NEW YORK (CBSNewYork/AP) — Women who accuse the late Jeffrey Epstein of sexual assault told their stories in federal court in lower Manhattan on Tuesday.
In all, 16 spoke out about the abuse they allegedly suffered. The judge is expected to decide if the indictment against Epstein will be dropped, CBS2’s Hazel Sanchez reported.
The presiding judge called Epstein’s recent death a “rather stunning turn of events.”
Following the financier’s suicide in prison on Aug. 10, prosecutors asked U.S. Judge Richard Berman to drop the charges against him. The judge could have signed the order, but instead invited Epstein’s accusers and their attorneys to Tuesday’s hearing to address the court.
“The court believes that where, as where, a defendant has died before any judgment has been entered against him, the public may still have an informational interest in the process by which the prosecutor seeks dismissal of an indictment,” Judge Berman wrote.
One of Epstein’s accusers, Courtney Wild, said the late financier was a “coward,” and she feels “very angry and sad” that he killed himself before going to trial.
Wild has said she was sexually abused by Epstein in Palm Beach, Florida, when she was 14.
“He robbed me of my dreams, of my chance to pursue a career I adored,” said Jennifer Araoz, who has accused Epstein of raping her in his New York mansion when she was a 15-year-old aspiring actress.
“The fact I will never have a chance to face my predator in court eats away at me,” she added. “They let this man kill himself and kill the chance for justice for so many others.”
Virginia Roberts Giuffre, who has said she was a 15-year-old working at President Donald Trump’s Mar-a-Lago club when she was recruited to perform sex acts on Epstein, said: “My hopes were quickly dashed and my dreams were stolen.”
Sarah Ransome, who said Epstein pressured her into unwanted sex when she was in her early 20s, encouraged prosecutors in their efforts to bring others to justice, saying: “Finish what you started. … We are survivors and the pursuit of justice should not abate.”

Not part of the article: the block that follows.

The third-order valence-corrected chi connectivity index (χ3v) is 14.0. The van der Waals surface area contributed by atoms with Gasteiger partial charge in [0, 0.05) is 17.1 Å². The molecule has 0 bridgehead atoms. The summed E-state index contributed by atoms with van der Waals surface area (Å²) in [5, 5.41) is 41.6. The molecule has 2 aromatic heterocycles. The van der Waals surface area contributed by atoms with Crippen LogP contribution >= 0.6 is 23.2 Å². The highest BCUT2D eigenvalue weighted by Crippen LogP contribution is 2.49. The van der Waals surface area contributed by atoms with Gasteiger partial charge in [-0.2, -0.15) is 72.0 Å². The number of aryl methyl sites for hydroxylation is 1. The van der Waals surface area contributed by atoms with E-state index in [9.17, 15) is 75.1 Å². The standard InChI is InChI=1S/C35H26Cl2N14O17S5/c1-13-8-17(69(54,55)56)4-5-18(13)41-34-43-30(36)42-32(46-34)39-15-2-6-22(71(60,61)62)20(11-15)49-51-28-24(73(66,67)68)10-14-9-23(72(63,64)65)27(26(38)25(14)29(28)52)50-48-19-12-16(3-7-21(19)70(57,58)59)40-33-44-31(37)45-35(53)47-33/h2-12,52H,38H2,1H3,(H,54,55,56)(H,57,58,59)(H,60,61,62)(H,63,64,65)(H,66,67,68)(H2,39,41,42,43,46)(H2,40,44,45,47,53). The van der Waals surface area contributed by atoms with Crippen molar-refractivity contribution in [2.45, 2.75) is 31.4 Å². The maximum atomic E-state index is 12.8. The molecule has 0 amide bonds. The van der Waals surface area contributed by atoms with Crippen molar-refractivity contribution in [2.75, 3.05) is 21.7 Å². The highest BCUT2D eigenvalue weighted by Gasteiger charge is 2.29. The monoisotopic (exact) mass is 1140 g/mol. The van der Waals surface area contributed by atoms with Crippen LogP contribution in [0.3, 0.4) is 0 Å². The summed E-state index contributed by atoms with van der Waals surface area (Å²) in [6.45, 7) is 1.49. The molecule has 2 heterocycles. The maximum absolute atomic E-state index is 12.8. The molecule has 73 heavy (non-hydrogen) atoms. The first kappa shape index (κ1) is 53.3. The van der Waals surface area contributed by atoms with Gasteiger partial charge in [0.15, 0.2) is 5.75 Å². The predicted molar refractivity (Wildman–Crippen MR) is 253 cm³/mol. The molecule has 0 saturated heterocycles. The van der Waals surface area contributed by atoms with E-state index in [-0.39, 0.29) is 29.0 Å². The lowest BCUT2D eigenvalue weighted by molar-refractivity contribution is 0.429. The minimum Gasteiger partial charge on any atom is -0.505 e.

During the 2 1/2-hour proceeding, the women sometimes clutched one another to lend support. Most remained composed, but several cried as they described falling into Epstein’s web. His suicide left some of them angry, others sad. One said she was relieved that he was gone and could abuse no others.
Some women described their shame and embarrassment, saying Epstein manipulated them, dangling his wealth and power and connection to celebrities and political figures, while seizing on their vulnerabilities.
One woman who remained anonymous said Epstein when she was 15 flew her to a ranch where she was sexually molested for many hours while he kept insisting he was helping her to grow. She said he abused her in a position where she would see his framed pictures of himself on a dresser, smiling with celebrities.
Teala Davies, taking deep breaths to steady her voice, said she was 17 when she was victimized. She said she thought Epstein was the most powerful person in the world.
“But the end is here, and here I stand, feeling more powerful than he will ever be,” she said.
The 66-year-old allegedly sexually abused dozens of women in the early 2000s at mansions in Manhattan and Florida.
Since Tuesday’s hearing was scheduled, it was revealed that Epstein signed a will just two days before his suicide putting over $577 million in assets into a trust fund. The will, filed in the Virgin Islands where Epstein maintained a residence, was expected to make it more difficult for dozens of accusers to collect damages.
Attorney General William Barr has vowed that anyone who aided Epstein in sex trafficking will be pursued in a continuing investigation.
He also removed the acting director of the Bureau of Prisons from his position, placed two guards who were supposed to be watching Epstein the morning he died on administrative leave and temporarily reassigned the warden to the Metropolitan Correctional Center.
Barr has said officials had uncovered “serious irregularities” and was angry that staff members at the federal lockup had failed to “adequately secure this prisoner.”
At the time of his death, Epstein was preparing though his lawyers to argue in court papers due in September that he could not be prosecuted because he signed a no-prosecution deal with prosecutors a dozen years ago in Florida. Prosecutors in New York said that deal did not prevent the new charges. Epstein signed it before he pleaded guilty to Florida state charges in 2008, admitting sexual relations with teenage girls under the age of consent.
The suicide happened despite a warning in late July when Epstein was found on the floor of his cell with bruises to his neck. After Epstein died, Berman asked the jail’s warden for answers about that episode, saying it had never been “definitively explained.”
Epstein spent a few days under suicide watch but then was transferred back to a cell in a Special Housing Unit where he had a cellmate. Eventually, though, the cellmate was taken out and he was left alone.
(© Copyright 2019 CBS Broadcasting Inc. All Rights Reserved. The Associated Press contributed to this report.)